“How do you develop architectural concepts?” This is a question we ask all the time as architecture students and architects. For most designs, the concept is a crucial component that defines the idea behind the design, its purpose, and its target audience. In architecture, design ideas can express a message or a specific emotion. But how do we generate a concept? In this article, Adam Shaul will share nine tips on how to develop design concepts in architecture.

1. Read Books for Inspiration

Start by exploring the vast universe of architecture books, where every page is a portal to new ideas. Books like ‘Conditional Design’ and ‘Operative Design’ by Anthony Di Mari are like treasure troves, offering foundational insights into creating spaces. They provide not only the ABCs of design but also share real-life examples and stories. Sometimes, a single picture in a book can spark a brilliant idea in your mind. So, keep those books handy; they might just be the key to unlocking your next groundbreaking concept.

2. Draw Your Ideas 

Sketching is an architect’s secret language. It is about letting your ideas flow freely, not about producing well-executed drawings. When you sketch, your brain is actively engaged, and your hand puts those thoughts on paper. It’s a powerful way to express ideas and bring clarity to your design process. Even when you’re not actively looking for a concept, keeping a sketchbook allows you to capture ideas as they come and revisit them later.

3. Learn From Case Studies

Case studies are real-life lessons from the work of experienced architects. Dive into these stories to understand how others tackled challenges similar to yours. Whether it’s through reading or visiting actual sites, these case studies provide insights into design strategies and problem-solving approaches. By incorporating lessons from these studies, you can enrich your own concepts and elevate your architectural solutions.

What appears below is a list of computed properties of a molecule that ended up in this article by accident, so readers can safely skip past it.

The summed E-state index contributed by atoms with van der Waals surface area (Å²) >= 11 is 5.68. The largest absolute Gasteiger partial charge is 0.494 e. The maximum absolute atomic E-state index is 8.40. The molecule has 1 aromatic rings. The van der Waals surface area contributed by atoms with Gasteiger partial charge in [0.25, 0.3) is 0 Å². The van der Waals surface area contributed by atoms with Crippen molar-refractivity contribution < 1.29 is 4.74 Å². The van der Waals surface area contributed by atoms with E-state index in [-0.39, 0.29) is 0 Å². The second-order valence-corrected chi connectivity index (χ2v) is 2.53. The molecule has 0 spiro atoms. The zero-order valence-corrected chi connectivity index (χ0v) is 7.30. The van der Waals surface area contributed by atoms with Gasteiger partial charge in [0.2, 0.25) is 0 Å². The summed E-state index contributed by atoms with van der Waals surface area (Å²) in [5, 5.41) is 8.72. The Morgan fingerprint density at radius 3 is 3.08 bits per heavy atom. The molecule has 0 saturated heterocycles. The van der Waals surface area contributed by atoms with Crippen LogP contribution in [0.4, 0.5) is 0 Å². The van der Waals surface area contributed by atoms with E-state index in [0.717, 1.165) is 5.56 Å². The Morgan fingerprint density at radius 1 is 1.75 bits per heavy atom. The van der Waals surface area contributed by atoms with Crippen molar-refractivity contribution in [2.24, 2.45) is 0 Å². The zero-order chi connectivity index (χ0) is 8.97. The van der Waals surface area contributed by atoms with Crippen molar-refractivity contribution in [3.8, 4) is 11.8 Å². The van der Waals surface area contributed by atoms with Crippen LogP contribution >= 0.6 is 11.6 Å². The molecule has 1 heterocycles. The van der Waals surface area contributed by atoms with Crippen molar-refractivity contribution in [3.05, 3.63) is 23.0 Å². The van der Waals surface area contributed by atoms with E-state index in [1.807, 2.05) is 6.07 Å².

4. Approach Concepts From Various Viewpoints

The goal of design is problem-solving, not just creating an attractive visual. Consider the context, climate, and culture of the place you’re designing for. Maybe a school needs open spaces for various student activities, or a family home needs plenty of rooms. The materials you use might depend on what’s available in the region. Let these factors actively shape your design concept, making it not just visually appealing but also functional and meaningful.

5. Pause to Get Motivated

Creativity needs room to breathe, says Adam Shaul. If you’ve been staring at your desk for hours, it’s time to take a break. Get some fresh air, take a stroll, or give a friend a call. It’s like hitting a refresh button for your brain. If short breaks aren’t enough, don’t be afraid of longer ones. A workout, a movie, or even helping in the kitchen can do wonders. When you return to your work, you’ll often find that elusive concept waiting for you.

6. Break Down Tasks

Feeling overwhelmed with work? Lists are your secret weapon. Break down your day into tasks, and then break those tasks into smaller actions. You can even assign specific time slots to each task to keep things on track. It’s not just about productivity; it’s about making work feel less daunting. A structured approach to your day can clear the mental clutter, making space for fresh design ideas.

7. 3D Designing for Clarity

Design means that something exists in actual space, not just what you see on paper. Think in three dimensions. Sketch 3D views, create physical models, or use software like SketchUp. Seeing your design in 3D helps you understand how it will actually work in the world. Sometimes, what looks good on a flat plan might not be practical in reality. So, take that extra step to ensure your concept thrives not just on paper but in a living, breathing environment.

8. Check out Design Permutations

Don’t stick to one idea; play around with different versions. Think of it like trying on different outfits. What if your walls were bamboo instead of bricks? Should your house have a courtyard or lots of balconies? This exploration is like a brainstorming session with your own ideas. Each permutation brings a fresh perspective. It’s not about finding the ‘right’ answer; it’s about discovering possibilities and refining your design until it feels just right.

9. Adopt Analytical Design

Data is a powerful tool for creative design. Consider information about spaces, user experiences, or material impacts. Think of it as adding a scientific touch to your art. Software like QGIS or Green Building Studio can help you turn raw data into design insights. Maybe the shape of a space influences how people feel, or the choice of materials affects the overall atmosphere. Let data be the guide that shapes your concept into something not just beautiful but functional.

Takeaway Points

Designing in architecture is like weaving a story. Understanding what people need, exploring ideas from the past and present, and making it eco-friendly. Architects mix shapes, functions, and tech to craft a unique tale. With feedback and teamwork, they shape and reshape until it clicks. Adam Shaul concluded that architects transform ideas into real spaces by juggling old and new, materials, and minute details. It’s a journey from inspiration to a finished masterpiece, blending art and practicality in every corner.¬†